an element which possesses a stepped quadrant having a first convex surface and at least one second convex surface, each defining an angular sequence, which are connected to one another by a stop surface,
a pawl possessing a tooth capable of following each convex surface until it comes to bear against a stop surface, and an element to pivot the pawl in order to release the tooth from a stop surface, so as to cause the seat to change from one angular sequence to the next sequence.
|6139105||Easy entry latch for seat recliner||October, 2000||Morgos et al.||297/378.12|
|6139104||Multiple function seat back adjusting mechanism||October, 2000||Brewer||297/353|
|5390980||Zero chuck vehicle seat latching mechanism||February, 1995||Premji et al.||297/378.12|
|4884845||Continuously variable adjustable hinge||December, 1989||Schmale et al.||297/367|
|4836608||Reclining device of seat||June, 1989||Sugiyama||297/367|
|4591207||Continuously variable adjustable hinge||May, 1986||Nithammer et al.||297/366|
|4314729||Hinge mount for seats having reclineable back rests, particularly for motor vehicle seats||February, 1982||Klueting||297/366|
The present invention comes within the field of seats for motor vehicles and relates to an articulation mechanism between the back and the sitting surface of a seat.
Many motor vehicles of the monospace type are equipped with three rows of seats, called seats of rows one to three, thus making it possible for them to take up to eight passengers on board.
The seats of row one are opposite the front doors of the vehicle and the seats of row two are opposite the rear doors of the vehicle; there is therefore very easy access to these two rows of seats.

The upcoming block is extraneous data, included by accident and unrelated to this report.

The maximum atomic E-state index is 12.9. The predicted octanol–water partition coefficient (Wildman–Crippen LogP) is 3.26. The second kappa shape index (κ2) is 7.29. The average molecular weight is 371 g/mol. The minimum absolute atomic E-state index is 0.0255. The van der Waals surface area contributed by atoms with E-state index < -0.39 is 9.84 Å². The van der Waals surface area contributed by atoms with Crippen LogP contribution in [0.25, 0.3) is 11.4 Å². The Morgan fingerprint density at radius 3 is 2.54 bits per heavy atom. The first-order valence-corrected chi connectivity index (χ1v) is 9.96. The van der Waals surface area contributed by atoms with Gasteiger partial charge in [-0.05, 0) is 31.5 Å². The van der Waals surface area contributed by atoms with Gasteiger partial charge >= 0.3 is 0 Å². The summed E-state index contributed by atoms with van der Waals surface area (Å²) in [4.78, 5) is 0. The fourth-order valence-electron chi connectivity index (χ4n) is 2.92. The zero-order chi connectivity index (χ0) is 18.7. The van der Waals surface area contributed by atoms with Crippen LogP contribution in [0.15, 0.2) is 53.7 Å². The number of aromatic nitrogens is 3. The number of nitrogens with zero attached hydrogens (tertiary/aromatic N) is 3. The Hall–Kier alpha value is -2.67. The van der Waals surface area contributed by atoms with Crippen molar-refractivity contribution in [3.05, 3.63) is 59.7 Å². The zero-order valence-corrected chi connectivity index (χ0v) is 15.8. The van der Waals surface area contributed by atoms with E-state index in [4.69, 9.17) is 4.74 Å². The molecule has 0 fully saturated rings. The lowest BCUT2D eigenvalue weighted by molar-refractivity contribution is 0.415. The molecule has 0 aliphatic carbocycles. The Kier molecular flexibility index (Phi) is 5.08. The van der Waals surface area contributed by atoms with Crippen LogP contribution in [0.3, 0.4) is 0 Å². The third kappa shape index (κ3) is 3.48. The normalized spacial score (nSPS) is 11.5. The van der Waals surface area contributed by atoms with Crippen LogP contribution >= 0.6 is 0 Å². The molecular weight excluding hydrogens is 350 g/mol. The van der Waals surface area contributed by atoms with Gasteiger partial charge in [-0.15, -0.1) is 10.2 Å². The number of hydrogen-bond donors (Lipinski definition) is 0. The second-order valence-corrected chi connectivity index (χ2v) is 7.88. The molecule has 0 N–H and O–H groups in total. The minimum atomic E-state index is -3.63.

By contrast, access to the seats of row three may present some difficulties, since the passengers can take their place on these seats only from the rear doors of the vehicle.
It is therefore desirable that the seats of row two, which to some extent “bar” access to the seats of row three, can temporarily open access to the seats of row three.
Moreover, the seats of row two, like any seat of the vehicle, must offer an adjustment of the inclination of its back for the passenger's comfort.
Finally, these seats must be retractable in order to increase the loading volume of the rear compartment of the vehicle.
It is therefore found that some seats must be capable of being used at angular adjustments corresponding to special uses. These are, in particular, the seats of row two, but also other seats, such as seats of row one in two-door vehicles.
One object of the invention is, therefore, to propose a seat, the back of which can be inclined according to adjustment sequences corresponding to preferred methods of use for the seat.
In a way known per se, the device for adjusting the angular position of an articulated back with respect to a sitting surface of the seat according to at least two predetermined angular sequences comprises:
According to the invention, it comprises, furthermore: